Emergency crews in New London responded to at least eight probable overdoses on K2, or synthetic marijuana, on Friday alone.
This comes after more than 14 prior possible K2 overdoses in the city over a span of about a week. Fire officials said one of the overdoses Friday was on Montauk Avenue, the same area where some of the prior overdoses were.
Most of the people who overdosed Friday were homeless, according to Battalion Chief Edward Sargent.
Jeanne Milstein, New London’s director of human services, said the city, substance abuse service providers, first responders, Lawrence + Memorial Hospital, the Homeless Hospitality Center and the state Department of Mental Health and Addiction Services are aggressively working together to combat the problem.
The main goals including getting people treatment so they stop using and working with law enforcement to get the drugs off the streets.
"We are not arresting addicts. We are going after the dealers. We’re trying to get the addicts help. Substance use disorder is a disease," Milstein said.
There are currently outreach workers on the street trying to get people help and police are actively looking into where the drug is coming from, she added.
Peta Mandry, kitchen manager for the New London Community Meal Center on Montauk Avenue, said she’s seen people overdose on K2 around her facility more now than in her almost eight years at the center. People have also overdosed inside, she added.
"You’re talking about young people in their 20s, 30s," Mandry said of the K2-using demographic.
Members of different clergy are trying to help by talking to people at the center and building up trust, Mandry said, to potentially connect them to addition resources.
Cathy Zall, executive director of the New London Homeless Hospitality Center, previously said her staff can see about 600 different people within the course of a year. They’re working with police, the city and detox facilities but know they all can be doing more.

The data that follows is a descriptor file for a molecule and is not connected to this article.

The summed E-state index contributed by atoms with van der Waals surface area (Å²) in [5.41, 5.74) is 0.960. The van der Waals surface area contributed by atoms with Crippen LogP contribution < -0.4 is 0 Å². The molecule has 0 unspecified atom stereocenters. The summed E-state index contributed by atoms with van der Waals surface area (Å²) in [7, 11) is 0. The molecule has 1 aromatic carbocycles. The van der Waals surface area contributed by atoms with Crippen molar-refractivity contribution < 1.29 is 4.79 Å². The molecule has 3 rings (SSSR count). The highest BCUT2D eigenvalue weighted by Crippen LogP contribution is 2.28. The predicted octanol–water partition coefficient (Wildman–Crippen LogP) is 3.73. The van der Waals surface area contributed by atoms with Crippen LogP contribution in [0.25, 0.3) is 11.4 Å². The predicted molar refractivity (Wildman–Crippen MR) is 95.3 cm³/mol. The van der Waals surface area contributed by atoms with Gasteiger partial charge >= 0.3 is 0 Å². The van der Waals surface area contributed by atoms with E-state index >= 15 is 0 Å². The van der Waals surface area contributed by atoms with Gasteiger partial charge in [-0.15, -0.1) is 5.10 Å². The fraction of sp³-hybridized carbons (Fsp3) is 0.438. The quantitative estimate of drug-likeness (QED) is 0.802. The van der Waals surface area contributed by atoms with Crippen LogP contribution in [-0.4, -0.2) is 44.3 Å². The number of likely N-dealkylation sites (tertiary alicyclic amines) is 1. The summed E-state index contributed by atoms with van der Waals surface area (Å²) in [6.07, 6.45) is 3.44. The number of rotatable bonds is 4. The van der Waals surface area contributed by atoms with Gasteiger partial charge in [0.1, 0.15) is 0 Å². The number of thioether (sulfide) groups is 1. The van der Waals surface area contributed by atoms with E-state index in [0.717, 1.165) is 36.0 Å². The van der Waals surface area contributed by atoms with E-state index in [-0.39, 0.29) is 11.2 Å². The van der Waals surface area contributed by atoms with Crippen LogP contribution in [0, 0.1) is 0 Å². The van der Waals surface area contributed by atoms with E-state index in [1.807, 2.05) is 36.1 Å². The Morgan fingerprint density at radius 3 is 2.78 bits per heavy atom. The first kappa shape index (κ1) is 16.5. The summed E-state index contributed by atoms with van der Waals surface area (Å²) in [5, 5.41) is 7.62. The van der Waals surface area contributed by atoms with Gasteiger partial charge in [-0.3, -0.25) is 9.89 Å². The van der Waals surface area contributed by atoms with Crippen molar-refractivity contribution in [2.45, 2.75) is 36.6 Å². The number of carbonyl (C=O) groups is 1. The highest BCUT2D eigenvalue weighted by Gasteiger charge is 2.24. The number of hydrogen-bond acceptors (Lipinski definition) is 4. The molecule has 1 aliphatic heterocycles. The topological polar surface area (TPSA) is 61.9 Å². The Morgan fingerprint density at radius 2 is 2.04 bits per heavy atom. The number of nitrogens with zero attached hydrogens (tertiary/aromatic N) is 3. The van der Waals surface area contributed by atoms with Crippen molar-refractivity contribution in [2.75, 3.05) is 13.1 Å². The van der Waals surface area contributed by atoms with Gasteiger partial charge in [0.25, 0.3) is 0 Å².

Part of the solution is tapping into why someone developed the substance abuse issue in the first place, Zall said.
A woman who lives in New London, but didn’t want to be identified, said she knows the effects of K2. Her ex-boyfriend is an addict.
"It looks like a heroin high and they chase it like cocaine. They get sick, they have seizures, they go to the bathroom on themselves," she said, adding her ex-boyfriend would travel all the way to Waterbury to get the synthetic marijuana.
"He’s very young, had a lot of potential," the woman told NBC Connecticut. "He’s on the streets now like a bum. He begs for dollars at the store. It’s like a completely different character. Almost like a zombie."
She said rehabs need to realize that K2 is a drug people need to detox from.
"These people are withdrawing and they have hallucinations," she said.
NBC Connecticut will continue to stay on this continuing story of probable K2 overdoses in New London and report the latest developments.